The future of marketing is . . . value
Do you know where the future of marketing is headed?
Two words. Value creation.
People no longer want to watch commercials or read ads. The fact that the usage of ad blocking software grew by 41 percent in the past year alone is sobering proof of this sentiment.
Nor do consumers want to hear you or your company preach to them. Social and digital media have forever changed the consumer mindset. No longer do they expect to have to listen to how great your new product is, for example, or about how helpful your expanded service is, when they’re in purchasing mode. In fact, with so many windows, tabs and screens available, even when you think consumers are listening, they are often choosing not to.
So what do they, or will they, expect instead? First, they want to experience your brand directly. Personally. And then they expect to be catered to. No matter what they do . . . from choosing a new bank to finding a doctor to planning a trip.
And that’s where value creation comes in.
What is value creation?
Value creation means showing true appreciation for someone’s time by providing them with something in return for getting exposed to your brand.
It’s no longer about figuring out how to best communicate about your brand. But, rather, it’s more about how your brand can best provide for its consumers.
Here are just a couple of examples of value creation:
Digital Apps/Technology. Nike’s greatest marketing initiative was really its greatest tech initiative. Nike+ is an open source app that provides value to any runners who want to track their runs. While the product is branded for Nike, the app is a 100 percent consumer-focused initiative. You don’t have to buy Nike shoes to use it. You don’t have to watch commercials to use it. You simply get the same value that you’d expect from a tech start-up, but from a brand. The payoff? Nike+ is estimated to have more than 25 million users . . . and Nike cemented itself as the number one running shoe in the process.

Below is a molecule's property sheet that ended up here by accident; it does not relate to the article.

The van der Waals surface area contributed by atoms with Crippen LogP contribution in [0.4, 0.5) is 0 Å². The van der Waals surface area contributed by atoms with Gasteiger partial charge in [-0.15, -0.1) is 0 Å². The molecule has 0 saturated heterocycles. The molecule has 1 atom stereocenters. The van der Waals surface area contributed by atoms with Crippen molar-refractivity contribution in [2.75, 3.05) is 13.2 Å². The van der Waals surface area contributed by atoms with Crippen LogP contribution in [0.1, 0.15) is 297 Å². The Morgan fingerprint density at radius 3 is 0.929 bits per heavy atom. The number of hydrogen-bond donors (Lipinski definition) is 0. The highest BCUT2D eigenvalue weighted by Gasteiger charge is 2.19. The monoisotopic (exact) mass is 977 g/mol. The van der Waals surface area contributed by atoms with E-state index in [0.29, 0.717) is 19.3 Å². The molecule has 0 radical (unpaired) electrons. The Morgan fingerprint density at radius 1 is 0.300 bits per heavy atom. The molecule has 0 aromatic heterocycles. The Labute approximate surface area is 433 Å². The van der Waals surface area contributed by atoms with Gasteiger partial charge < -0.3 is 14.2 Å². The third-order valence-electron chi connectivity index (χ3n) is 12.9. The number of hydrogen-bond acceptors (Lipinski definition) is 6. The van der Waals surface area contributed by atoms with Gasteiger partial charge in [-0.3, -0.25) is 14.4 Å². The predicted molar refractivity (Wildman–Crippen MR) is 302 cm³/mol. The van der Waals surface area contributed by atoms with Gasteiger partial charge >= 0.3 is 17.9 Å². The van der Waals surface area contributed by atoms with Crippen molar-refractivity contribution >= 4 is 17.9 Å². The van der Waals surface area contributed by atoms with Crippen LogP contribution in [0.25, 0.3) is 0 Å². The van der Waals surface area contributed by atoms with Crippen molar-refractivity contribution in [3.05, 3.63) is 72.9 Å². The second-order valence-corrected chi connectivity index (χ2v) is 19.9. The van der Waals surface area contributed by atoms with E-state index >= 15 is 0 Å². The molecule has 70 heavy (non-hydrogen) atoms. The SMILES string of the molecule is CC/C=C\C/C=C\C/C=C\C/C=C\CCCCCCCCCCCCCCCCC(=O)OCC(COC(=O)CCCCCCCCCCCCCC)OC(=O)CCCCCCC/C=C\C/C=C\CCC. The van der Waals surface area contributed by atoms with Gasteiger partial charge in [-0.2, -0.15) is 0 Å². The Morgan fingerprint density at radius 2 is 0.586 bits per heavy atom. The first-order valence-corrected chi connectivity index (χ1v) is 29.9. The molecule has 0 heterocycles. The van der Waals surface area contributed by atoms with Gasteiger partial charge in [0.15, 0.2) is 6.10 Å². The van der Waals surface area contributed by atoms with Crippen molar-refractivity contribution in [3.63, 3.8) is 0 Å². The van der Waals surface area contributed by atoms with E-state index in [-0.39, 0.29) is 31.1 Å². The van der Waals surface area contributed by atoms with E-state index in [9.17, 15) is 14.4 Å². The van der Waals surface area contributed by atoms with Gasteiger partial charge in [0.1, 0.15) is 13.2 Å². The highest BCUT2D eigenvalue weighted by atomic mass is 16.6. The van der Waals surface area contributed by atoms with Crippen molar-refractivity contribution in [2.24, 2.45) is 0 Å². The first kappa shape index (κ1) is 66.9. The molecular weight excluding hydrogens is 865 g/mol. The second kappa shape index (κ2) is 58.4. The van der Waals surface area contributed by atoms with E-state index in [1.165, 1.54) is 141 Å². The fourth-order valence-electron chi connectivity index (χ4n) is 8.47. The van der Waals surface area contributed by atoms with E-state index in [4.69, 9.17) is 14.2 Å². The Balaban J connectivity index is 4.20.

Native/Branded Content. Everyone wants to create “branded content”. Yet, in the end, they really end up creating longer form commercials. Great branded content is entirely consumer focused. Yet it also aligns with the key principles of a brand. In the future, for example, brands won’t be buying advertising slots on Modern Family, they’ll be creating and producing their own Modern Family because that’s what their audience wants.
Red Bull, the popular energy-drink company, is one example of a brand that seems to have succeeded in this area. It creates content their audiences seek out — whether that is an extreme sport, event, TV show or magazine — but without watering down the content with brand messaging. Sure they subtly feature their logo, but the content itself is just as (if not more) engaging and dynamic as anything a filmmaker might create. They truly put the audience first.
Of course, many brands create value for their customers with their products. But few are finding similar ways to do so with their marketing. The point is if you don’t provide true value to your consumers, with so many options to grab their attention, they have no reason to pay attention to you. Give your targets something they need or want, and you’ll build the equity you desire to be successful at that critical moment of purchase.